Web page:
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August 24, 2021

The importance of Aesthetics | Transform Drugs UK | MFA Sculpture ’22 | Zibby Jahns

by Zibby Jahns

As I’ve continued to explore new visual ways to focusing on systems of harm and harm reduction, I’ve been frustrated with the reality that I don’t aesthetically like the work I’ve been doing. Is that important? The efficacy of an image doesn’t exist solely in its concept. It also has to wrangle the viewer, give them a feeling. The feeling of stigmatizing imagery is what so often makes it problematic, as I’ve delved into in previous posts. Stripping the feeling can strip the moralizing factor, but does it do the work that successful design does? How to elicit interest in a text with an image that doesn’t play on heart strings or preconceived notions? And how to still be attracted to the image?

The emotional impact of sculptural collage as demonstrated by Najeebah Al-Ghadban
Re-representing history through collage of its artificacts, rendered by Mike McQuade

I have been researching design that I like–even if it has nothing to do with drug use or harm reduction– to build some groundwork for an aesthetic I would like to play with in these illustrations. I have also been researching previous successful harm reduction campaigns and their stellar graphics (particularly in the realm of the AIDS crisis) as well as anti-drug (from reefer madness to acid house) and satanic panic design that wasn’t successful–i.e. Its inadvertent coolness and irony fed into drug culture.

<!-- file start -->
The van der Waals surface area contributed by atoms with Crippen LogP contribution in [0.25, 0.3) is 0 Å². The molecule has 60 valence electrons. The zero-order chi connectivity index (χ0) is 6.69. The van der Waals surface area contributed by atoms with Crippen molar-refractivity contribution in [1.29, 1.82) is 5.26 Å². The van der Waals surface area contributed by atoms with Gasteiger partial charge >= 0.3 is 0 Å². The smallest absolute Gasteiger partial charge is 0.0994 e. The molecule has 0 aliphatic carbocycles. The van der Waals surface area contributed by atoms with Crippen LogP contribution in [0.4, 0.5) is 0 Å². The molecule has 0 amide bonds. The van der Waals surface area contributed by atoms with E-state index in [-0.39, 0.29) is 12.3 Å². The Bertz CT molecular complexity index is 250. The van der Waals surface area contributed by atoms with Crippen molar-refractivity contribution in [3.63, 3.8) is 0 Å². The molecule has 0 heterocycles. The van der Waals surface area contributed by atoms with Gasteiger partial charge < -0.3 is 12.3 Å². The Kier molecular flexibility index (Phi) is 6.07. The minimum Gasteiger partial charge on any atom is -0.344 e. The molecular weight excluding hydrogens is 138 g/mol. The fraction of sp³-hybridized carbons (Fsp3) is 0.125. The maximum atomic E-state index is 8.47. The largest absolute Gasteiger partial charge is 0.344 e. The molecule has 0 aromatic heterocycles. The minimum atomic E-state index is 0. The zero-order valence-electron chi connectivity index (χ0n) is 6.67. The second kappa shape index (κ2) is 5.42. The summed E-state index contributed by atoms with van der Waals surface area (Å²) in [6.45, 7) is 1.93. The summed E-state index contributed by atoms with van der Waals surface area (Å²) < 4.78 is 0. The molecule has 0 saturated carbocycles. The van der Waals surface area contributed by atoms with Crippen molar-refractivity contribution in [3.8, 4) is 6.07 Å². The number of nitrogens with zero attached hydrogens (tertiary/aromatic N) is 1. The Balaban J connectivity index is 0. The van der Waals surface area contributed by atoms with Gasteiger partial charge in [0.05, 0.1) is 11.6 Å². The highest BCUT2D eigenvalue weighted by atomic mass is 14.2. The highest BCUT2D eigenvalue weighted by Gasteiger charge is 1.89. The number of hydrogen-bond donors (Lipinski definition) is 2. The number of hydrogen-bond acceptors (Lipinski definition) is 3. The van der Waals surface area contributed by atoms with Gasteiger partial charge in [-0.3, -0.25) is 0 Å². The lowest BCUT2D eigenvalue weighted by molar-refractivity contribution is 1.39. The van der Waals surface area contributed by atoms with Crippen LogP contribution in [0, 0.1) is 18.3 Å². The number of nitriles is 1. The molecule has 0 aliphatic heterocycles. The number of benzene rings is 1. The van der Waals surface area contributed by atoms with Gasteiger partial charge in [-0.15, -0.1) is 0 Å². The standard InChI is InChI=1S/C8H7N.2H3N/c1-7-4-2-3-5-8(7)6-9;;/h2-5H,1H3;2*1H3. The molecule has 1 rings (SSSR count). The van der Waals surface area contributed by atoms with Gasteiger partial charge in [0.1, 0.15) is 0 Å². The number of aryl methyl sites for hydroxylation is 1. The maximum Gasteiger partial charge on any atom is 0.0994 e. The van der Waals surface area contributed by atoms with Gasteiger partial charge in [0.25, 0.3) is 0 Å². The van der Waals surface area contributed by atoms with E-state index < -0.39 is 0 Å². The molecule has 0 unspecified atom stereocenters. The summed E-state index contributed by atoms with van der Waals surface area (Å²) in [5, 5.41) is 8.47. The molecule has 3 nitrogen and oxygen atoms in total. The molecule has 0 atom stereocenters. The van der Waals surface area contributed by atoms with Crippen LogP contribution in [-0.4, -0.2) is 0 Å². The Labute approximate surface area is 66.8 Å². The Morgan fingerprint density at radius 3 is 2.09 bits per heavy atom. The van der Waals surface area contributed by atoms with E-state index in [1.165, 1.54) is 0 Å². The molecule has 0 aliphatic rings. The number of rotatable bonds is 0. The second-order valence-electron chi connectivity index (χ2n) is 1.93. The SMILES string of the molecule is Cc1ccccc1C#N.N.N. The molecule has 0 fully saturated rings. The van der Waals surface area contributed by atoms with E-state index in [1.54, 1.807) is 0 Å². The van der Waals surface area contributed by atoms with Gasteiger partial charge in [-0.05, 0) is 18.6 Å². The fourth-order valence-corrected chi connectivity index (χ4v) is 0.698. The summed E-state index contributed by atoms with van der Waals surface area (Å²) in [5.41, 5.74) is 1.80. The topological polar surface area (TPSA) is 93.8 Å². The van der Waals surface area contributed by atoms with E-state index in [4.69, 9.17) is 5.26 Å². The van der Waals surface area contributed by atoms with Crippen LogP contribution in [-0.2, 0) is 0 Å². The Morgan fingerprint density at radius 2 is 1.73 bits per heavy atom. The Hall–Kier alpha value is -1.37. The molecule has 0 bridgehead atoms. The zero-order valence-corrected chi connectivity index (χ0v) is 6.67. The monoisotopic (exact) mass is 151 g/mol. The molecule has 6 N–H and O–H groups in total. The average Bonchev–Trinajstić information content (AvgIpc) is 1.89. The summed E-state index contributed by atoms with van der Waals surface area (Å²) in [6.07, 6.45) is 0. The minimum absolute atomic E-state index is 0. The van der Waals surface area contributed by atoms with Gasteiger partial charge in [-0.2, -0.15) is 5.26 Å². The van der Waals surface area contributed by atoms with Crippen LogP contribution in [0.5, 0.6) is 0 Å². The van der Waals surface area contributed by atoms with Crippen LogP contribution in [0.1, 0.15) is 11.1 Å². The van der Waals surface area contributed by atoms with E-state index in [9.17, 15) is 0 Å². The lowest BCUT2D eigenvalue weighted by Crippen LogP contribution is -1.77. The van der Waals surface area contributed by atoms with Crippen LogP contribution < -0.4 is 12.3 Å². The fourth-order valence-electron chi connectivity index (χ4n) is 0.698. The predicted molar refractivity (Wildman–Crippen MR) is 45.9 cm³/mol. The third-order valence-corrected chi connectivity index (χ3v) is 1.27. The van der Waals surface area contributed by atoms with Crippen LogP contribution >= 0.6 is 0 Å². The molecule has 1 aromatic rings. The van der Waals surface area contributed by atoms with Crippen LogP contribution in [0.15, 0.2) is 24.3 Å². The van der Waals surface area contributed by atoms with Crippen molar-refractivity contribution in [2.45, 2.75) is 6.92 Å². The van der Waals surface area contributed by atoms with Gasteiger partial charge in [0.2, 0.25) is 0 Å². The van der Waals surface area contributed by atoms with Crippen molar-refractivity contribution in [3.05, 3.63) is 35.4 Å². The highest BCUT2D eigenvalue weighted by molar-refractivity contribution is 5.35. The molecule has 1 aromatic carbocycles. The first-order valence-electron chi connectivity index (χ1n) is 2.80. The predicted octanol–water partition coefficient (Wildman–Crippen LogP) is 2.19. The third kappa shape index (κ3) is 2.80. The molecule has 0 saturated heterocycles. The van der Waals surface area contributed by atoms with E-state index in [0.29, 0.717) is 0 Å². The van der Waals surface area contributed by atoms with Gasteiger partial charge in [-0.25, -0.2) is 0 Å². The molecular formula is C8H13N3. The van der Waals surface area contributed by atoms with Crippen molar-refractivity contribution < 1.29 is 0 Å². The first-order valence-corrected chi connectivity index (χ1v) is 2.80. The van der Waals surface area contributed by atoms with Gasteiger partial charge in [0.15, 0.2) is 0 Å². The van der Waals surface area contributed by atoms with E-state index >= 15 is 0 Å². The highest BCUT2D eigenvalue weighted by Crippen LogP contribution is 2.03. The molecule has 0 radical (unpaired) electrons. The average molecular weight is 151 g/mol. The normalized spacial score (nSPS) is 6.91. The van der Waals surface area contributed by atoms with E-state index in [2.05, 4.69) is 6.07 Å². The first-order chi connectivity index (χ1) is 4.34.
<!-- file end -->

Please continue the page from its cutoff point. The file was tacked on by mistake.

Act Up’s campaign (these images from 1989) around the AIDS epidemic spoke to systemic priorities instead of on stigmatizing imagery and striking, simple, boldness to get its messages across.

Lara Ann Frazier’s Info Graphics about the overdose epidemic use soft and warm watercolor palettes to deliver cold, hard facts.
These anti-drug campaigns deeply appeal to counter-culture aesthetic, making them ironic candidates for t-shirt designs.

These campaigns are all essentially about a lack of trust in the youth as opposed to transparency about systems of control. In his new book, This is Your Mind on Plants, Michael Pollan looks at how legality around psychoactive plants ultimately boils down to whether or not they serve the capitalist project. Caffeine is nearly institutional while mind-expansive chemicals that undermine productivity are classified as a schedule 1 drug. The ridiculous “Satanic panic” followed a similar thread: it perceived youth who listened to subcultural music –which spouts a distrust in systems of governance– as dangerous or in danger, succumbing to the seduction of Satan. Our country has a long history of intertwining its objectives with Christian morality, and this was no exception.

The fear-mongering marketing schemes against such subcultural movements were mocked and re-appropriated by drug users and underground music fans. The past few decades have been saturated with imagery appropriated from subcultures and then mass marketed to the benefit of corporations. There is some poetic justice to the kitsch delight anti-drug campaigns return to these overly-mined subcultures. Can these images also invigorate an interest in decriminalization outside of subculture?

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